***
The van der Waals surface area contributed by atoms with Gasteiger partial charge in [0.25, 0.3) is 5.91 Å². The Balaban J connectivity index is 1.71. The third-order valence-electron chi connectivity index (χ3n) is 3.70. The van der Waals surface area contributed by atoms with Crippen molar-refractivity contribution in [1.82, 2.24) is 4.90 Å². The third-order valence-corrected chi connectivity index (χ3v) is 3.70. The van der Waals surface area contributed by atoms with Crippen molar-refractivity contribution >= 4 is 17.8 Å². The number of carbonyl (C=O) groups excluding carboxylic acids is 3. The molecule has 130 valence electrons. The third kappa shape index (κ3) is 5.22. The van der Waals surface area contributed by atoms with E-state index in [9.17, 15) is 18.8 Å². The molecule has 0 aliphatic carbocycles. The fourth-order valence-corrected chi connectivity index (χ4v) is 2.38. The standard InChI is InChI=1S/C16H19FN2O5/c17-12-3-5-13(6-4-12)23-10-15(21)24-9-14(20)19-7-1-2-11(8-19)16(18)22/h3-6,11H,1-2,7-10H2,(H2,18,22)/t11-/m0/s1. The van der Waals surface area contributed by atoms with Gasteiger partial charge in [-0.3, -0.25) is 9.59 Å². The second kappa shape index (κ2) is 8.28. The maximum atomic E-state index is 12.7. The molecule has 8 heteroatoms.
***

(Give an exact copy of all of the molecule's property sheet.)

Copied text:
The van der Waals surface area contributed by atoms with Gasteiger partial charge in [0.25, 0.3) is 5.91 Å². The Balaban J connectivity index is 1.71. The third-order valence-electron chi connectivity index (χ3n) is 3.70. The van der Waals surface area contributed by atoms with Crippen molar-refractivity contribution in [1.82, 2.24) is 4.90 Å². The third-order valence-corrected chi connectivity index (χ3v) is 3.70. The van der Waals surface area contributed by atoms with Crippen molar-refractivity contribution >= 4 is 17.8 Å². The number of carbonyl (C=O) groups excluding carboxylic acids is 3. The molecule has 130 valence electrons. The third kappa shape index (κ3) is 5.22. The van der Waals surface area contributed by atoms with E-state index in [9.17, 15) is 18.8 Å². The molecule has 0 aliphatic carbocycles. The fourth-order valence-corrected chi connectivity index (χ4v) is 2.38. The standard InChI is InChI=1S/C16H19FN2O5/c17-12-3-5-13(6-4-12)23-10-15(21)24-9-14(20)19-7-1-2-11(8-19)16(18)22/h3-6,11H,1-2,7-10H2,(H2,18,22)/t11-/m0/s1. The van der Waals surface area contributed by atoms with Gasteiger partial charge in [-0.3, -0.25) is 9.59 Å². The second kappa shape index (κ2) is 8.28. The maximum atomic E-state index is 12.7. The molecule has 8 heteroatoms.